Five things we learnt from Energy Spectrum | Issue 650

We present five key themes and findings from this week’s edition of Energy Spectrum Issue 650

It could be hard for market participants particularly small ones to see where and how they can understand or influence progress in the midst of Ofgem’s review of network access arrangements and the forward-looking element of network charges. In this week’s Energy Perspective, we examine the key themes of Ofgem’s latest plans and their potential effects. These are likely to include significant long-term impacts on the size, shape and nature of the networks going forwards. For access arrangements and forward-looking charges, the picture is particularly complex because the potential scope and focus of the work itself is a matter of judgement, priorities and resources.

The government’s Clean Air Strategy should act as a stimulant for further decarbonisation across heat and transport. In the Policy section, we analyse Defra’s finalised Clean Air Strategy, finding the department’s focus on residential emissions caused by biomass heating systems is one of the key areas for action. Industry groups welcomed the ambition, but called for consideration of the broader evidence on the benefits of bioenergy.

Recent speeches at Ofgem’s Future of Energy conference represent a manifesto for change in the energy sector, against which senior figures will be judged against. In the Regulation section, Energy Spectrum explores how the regulator’s priorities are aligning to those set out by BEIS Secretary Greg Clark in his November speech.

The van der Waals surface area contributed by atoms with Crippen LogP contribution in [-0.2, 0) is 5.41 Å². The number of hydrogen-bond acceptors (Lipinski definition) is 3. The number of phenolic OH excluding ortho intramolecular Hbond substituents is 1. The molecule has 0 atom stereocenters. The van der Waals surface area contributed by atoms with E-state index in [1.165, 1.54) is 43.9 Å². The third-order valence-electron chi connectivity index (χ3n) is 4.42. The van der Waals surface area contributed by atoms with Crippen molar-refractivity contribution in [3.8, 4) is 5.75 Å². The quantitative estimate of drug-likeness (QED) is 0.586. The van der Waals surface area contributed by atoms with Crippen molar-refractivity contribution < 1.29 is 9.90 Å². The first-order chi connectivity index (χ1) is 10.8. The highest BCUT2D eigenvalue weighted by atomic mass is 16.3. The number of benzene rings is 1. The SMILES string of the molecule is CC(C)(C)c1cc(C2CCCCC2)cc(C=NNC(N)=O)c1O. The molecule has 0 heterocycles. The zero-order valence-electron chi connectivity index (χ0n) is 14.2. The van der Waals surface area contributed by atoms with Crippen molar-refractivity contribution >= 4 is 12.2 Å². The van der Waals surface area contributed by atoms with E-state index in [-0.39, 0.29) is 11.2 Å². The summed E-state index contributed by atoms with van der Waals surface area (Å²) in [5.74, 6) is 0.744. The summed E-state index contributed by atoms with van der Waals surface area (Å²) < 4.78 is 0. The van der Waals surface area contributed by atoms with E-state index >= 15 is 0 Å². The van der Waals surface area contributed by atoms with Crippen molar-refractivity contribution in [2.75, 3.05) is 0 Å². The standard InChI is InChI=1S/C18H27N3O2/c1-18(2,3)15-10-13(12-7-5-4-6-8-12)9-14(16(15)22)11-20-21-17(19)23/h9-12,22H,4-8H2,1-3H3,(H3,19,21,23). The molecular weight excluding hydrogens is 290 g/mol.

Gas supply costs continue to fall, with electricity and gas costs diverging. In Industry Structure, Cornwall Insight’s own research shows how though the monthly gas cost index has largely mirrored its electricity counterpart across 2018, the two diverged in December, with the gas index falling 18 points, exclusively driven by falling wholesale costs, while power costs have held steady.

The government will try hard to get Sizewell cover the line and then quietly shelve addition new nuclear build arguing that a combination of renewables, storage, and interconnections can replicate the benefits of nuclear. This is the conclusion of Cornwall Insight Associate Peter Atherton in Nutwood, considering the confirmation from Hitachi that it was suspending all development work by its UK Horizon nuclear development company.

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Customers may also find of interest an infographic review of Cornwall Insight in 2018.

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